Conversely, voters rewarded Texas for its thrilling win at Ohio State last year, and in many cases protected the Buckeyes in the polls thereafter, refusing to hit them with a precipitous drop. Call it a tip of the cap for showing guts and creating excitement for fans. That was the most anticipated game of 2005. And it will be again on Sept. 9 in Austin.
UCLA coach Karl Dorrell called the Bruins' 41-24 bludgeoning of Oklahoma last year "a statement game." That's what it is every time the Pac-10 squares off with a marquee BCS foe.
So Oski needs to roar when he ambles across the checkerboard end zone of Neyland Stadium.
35. Nathan Longshore – California (SO)
Even the intelligentsia at Berkeley appear able to have their own unruly socialite run-ins, as perceived starter Steve Levy was suspended for at least the season-opener. Fantasy owners, turn your attention away from Levy and watch the battle between sophomore Nathan Longshore and Joe Ayoob. But, even more so than at Arizona State, the question arises as to which quarterback does one choose? Longshore came away impressive in the first part of 2006 practices, but could very well benefit from another year of learning – not to mention that a noticeable limp from an injury sustained in last year’s first game was still apparent and may require additional healing. Longshore played only in the Bears’ opener against Sacramento State (he broke his ankle), and came away with 131 yards passing, one touchdown, and one interception. Less than stellar numbers. The potential Longshore possesses may prove too tempting, with Longshore getting the nod against Tennessee. Too much uncertainty here for quarterbacks, fantasy owners would be well off to look to other PAC-10 schools for potential short and long-term payoffs. Running backs at Berkeley are a first round must, but see Ayoob or Longshore as more a potential second or third week pickup.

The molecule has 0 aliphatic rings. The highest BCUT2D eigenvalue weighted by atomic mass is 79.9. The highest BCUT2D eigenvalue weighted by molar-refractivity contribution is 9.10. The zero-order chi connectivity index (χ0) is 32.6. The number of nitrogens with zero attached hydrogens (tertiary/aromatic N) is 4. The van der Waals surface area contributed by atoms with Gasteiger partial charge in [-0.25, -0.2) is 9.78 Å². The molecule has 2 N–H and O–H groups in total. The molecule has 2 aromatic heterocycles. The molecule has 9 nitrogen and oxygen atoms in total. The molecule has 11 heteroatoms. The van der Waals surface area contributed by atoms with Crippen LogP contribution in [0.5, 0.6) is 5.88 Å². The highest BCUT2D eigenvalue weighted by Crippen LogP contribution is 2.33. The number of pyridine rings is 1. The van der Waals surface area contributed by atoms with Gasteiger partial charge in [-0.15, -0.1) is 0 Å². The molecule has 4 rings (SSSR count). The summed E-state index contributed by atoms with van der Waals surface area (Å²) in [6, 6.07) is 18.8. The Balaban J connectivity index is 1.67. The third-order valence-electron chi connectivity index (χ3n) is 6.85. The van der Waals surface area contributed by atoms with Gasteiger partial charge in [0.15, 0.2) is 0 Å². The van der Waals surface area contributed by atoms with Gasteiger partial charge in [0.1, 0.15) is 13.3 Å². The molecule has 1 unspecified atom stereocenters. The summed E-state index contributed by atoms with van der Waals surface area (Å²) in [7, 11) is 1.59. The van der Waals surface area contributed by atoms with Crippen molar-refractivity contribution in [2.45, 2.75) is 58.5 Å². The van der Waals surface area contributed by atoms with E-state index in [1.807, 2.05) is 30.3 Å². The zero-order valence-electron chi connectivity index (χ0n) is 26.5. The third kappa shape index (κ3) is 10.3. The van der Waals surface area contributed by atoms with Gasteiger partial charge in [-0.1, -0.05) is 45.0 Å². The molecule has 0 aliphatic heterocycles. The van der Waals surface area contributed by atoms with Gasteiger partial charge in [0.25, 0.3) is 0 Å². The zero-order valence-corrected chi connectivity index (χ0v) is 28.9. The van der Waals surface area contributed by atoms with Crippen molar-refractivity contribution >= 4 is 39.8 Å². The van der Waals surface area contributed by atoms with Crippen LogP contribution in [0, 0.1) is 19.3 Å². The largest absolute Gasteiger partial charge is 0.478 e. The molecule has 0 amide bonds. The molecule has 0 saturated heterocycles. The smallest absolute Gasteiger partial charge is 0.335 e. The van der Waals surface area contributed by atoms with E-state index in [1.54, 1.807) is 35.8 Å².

Friday, July 28, 2006